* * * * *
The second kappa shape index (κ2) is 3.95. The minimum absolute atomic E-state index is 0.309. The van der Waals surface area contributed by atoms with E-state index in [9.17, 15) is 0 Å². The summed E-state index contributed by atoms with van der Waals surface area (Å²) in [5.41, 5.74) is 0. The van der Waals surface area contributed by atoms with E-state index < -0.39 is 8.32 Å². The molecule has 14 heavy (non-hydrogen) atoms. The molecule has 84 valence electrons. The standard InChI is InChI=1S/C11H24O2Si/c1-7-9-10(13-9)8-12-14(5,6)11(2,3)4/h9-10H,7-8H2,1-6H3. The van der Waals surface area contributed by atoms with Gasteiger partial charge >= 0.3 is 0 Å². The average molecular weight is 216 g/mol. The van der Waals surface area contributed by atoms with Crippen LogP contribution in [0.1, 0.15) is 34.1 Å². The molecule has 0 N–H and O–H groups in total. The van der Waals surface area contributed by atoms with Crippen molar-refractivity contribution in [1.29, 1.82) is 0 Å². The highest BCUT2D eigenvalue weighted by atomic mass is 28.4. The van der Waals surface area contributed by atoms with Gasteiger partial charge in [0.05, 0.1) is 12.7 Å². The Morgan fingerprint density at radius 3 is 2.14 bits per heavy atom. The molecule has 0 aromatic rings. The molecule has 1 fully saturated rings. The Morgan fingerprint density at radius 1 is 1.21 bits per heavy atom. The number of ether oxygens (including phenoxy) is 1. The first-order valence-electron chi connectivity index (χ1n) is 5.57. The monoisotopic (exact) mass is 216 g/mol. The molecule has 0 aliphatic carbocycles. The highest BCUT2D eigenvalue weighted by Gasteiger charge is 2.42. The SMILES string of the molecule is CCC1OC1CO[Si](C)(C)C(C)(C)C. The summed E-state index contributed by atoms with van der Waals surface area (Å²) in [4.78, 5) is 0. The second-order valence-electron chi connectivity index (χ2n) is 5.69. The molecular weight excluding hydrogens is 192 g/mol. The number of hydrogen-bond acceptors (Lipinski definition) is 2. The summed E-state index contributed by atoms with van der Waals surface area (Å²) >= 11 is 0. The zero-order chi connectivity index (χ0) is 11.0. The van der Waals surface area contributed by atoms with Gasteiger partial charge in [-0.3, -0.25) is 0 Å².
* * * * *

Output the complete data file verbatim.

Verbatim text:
The second kappa shape index (κ2) is 3.95. The minimum absolute atomic E-state index is 0.309. The van der Waals surface area contributed by atoms with E-state index in [9.17, 15) is 0 Å². The summed E-state index contributed by atoms with van der Waals surface area (Å²) in [5.41, 5.74) is 0. The van der Waals surface area contributed by atoms with E-state index < -0.39 is 8.32 Å². The molecule has 14 heavy (non-hydrogen) atoms. The molecule has 84 valence electrons. The standard InChI is InChI=1S/C11H24O2Si/c1-7-9-10(13-9)8-12-14(5,6)11(2,3)4/h9-10H,7-8H2,1-6H3. The van der Waals surface area contributed by atoms with Gasteiger partial charge >= 0.3 is 0 Å². The average molecular weight is 216 g/mol. The van der Waals surface area contributed by atoms with Crippen LogP contribution in [0.1, 0.15) is 34.1 Å². The molecule has 0 N–H and O–H groups in total. The van der Waals surface area contributed by atoms with Crippen molar-refractivity contribution in [1.29, 1.82) is 0 Å². The highest BCUT2D eigenvalue weighted by atomic mass is 28.4. The van der Waals surface area contributed by atoms with Gasteiger partial charge in [0.05, 0.1) is 12.7 Å². The Morgan fingerprint density at radius 3 is 2.14 bits per heavy atom. The molecule has 0 aromatic rings. The molecule has 1 fully saturated rings. The Morgan fingerprint density at radius 1 is 1.21 bits per heavy atom. The number of ether oxygens (including phenoxy) is 1. The first-order valence-electron chi connectivity index (χ1n) is 5.57. The monoisotopic (exact) mass is 216 g/mol. The molecule has 0 aliphatic carbocycles. The highest BCUT2D eigenvalue weighted by Gasteiger charge is 2.42. The SMILES string of the molecule is CCC1OC1CO[Si](C)(C)C(C)(C)C. The summed E-state index contributed by atoms with van der Waals surface area (Å²) in [4.78, 5) is 0. The second-order valence-electron chi connectivity index (χ2n) is 5.69. The molecular weight excluding hydrogens is 192 g/mol. The number of hydrogen-bond acceptors (Lipinski definition) is 2. The summed E-state index contributed by atoms with van der Waals surface area (Å²) >= 11 is 0. The zero-order chi connectivity index (χ0) is 11.0. The van der Waals surface area contributed by atoms with Gasteiger partial charge in [-0.3, -0.25) is 0 Å².